Open Standards Board appointed by UK Cabinet Office
To help the government decide on what open standards will be recommended and implemented, the UK Cabinet Office has now announced the appointment of an Open Standards Board. The board, its purpose and its make-up, was defined as part of the Open Standards Principles. Cabinet Office Minister Francis Maude said: "the Open Standards Board has a key role to play in establishing the open standards that should be used when the government buys its IT, so that we can make sure that we choose what best meets our users’ needs" noting that open standards are "at the heart of making government IT cheaper, more flexible, more connected and attuned to providing user-focused public services."
Drawn from a group of industry, professional, developer and academic volunteers with demonstrated skills in implementing, setting or leading standards, the board will advise the Cabinet Office and recommend open standards and whether they should be compulsory. The board's first eight challenges have already been outlined on the Standards Hub and range from IP addressing on the government's network to interoperability for end user devices used within the government.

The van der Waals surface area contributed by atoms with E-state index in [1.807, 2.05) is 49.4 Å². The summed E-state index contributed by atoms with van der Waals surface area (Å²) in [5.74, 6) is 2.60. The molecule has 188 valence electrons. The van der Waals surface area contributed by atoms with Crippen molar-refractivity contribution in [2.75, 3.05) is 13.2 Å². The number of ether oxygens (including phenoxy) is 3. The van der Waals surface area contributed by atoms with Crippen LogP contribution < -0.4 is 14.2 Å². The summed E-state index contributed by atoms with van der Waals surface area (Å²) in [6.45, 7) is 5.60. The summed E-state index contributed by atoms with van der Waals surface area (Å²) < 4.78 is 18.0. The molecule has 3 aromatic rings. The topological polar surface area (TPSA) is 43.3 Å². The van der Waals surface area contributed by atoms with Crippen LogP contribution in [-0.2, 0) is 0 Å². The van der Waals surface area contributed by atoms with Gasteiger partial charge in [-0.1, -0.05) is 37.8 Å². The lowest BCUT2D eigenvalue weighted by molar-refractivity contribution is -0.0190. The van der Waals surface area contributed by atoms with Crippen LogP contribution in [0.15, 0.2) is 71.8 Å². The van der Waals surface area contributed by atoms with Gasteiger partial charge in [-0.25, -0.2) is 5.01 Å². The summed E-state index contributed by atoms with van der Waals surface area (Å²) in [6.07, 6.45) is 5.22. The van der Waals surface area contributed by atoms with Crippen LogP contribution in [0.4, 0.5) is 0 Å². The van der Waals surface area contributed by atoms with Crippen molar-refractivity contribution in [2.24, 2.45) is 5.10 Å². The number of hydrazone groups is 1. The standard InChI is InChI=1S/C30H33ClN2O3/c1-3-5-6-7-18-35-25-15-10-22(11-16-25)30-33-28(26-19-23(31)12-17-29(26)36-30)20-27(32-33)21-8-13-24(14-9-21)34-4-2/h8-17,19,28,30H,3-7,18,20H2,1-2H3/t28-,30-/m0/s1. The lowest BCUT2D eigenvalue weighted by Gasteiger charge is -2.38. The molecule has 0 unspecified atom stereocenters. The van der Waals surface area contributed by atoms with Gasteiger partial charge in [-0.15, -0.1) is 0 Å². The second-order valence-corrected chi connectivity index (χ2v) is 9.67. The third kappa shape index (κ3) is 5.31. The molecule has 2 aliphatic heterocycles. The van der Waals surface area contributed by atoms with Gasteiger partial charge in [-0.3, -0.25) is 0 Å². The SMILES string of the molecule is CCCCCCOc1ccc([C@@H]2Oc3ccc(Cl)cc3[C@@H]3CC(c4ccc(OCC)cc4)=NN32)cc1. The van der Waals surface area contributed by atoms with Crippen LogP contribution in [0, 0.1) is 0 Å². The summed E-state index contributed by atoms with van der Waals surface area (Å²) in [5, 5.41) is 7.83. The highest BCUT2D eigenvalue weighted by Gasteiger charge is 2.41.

The board is chaired by Liam Maxwell of the Government Digital Service (GDS). He is joined by John Atherton (CTO at Surevine), Adam Cooper (Bolton University), Matthew Dovey (Joint Information Systems Committee), Paul Downey (GDS), Lee Edwards (London Borough of Redbridge), Tim Kelsey (NHS Commissioning Board), John Sheridan (The National Archives), Jeni Tennison (Open Data Institute) and Chris Ulliott (CESG). The Standards Hub has background information on all the board members. The Standards Hub also encourages interested parties to register and opt in to work with and volunteer to assist workshops and working groups. This will assist the board in gathering information and making decisions. Standards Hub users will be able to present ideas and proposals to the board. The wider adoption of open standards should help level the playing field for suppliers of open source in the future.